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Answer: You may develop wrinkles and lose skin elasticity at a younger age, says Julide Tok Celebi, M.D., an assistant professor of dermatology at Columbia University. If you had a tendency to burn, you’re at risk for melanoma, the deadly form of skin cancer. Having just one painful sunburn more than doubles your odds, according to the Skin Cancer Foundation. If you got brown, not red, you’re still in danger of developing squamous-cell carinoma and other types of skin cancer that aren’t as life threatening but can be disfiguring if not diagnosed and treated.
According to some estimates, 75 percent of melanomas are spotted by individuals, not doctors. Study your body head to toe (have a partner or good friend check areas you can’t easily see). Look for new growths that are pink, red, black or dark brown; they can be flat or raised. Also check existing moles for changes in color, size and shape. Any skin changes should be reported to your dermatologist. With early treatment, almost all skin cancers are 100 percent curable.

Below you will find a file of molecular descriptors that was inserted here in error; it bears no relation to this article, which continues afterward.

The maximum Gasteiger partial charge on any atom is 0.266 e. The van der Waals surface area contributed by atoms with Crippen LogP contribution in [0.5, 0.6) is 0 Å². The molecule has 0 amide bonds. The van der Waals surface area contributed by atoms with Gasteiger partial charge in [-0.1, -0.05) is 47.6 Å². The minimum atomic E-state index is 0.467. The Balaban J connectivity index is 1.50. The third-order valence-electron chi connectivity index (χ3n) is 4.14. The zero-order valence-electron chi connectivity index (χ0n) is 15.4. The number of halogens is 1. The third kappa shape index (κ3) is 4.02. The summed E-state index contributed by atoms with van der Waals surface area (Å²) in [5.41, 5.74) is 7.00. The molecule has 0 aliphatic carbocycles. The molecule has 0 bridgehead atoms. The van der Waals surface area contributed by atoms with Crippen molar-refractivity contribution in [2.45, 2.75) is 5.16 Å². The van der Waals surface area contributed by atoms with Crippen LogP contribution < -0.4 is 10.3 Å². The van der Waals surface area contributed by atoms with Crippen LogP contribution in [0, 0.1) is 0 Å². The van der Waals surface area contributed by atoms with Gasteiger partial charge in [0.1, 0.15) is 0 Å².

Originally published in Fitness magazine.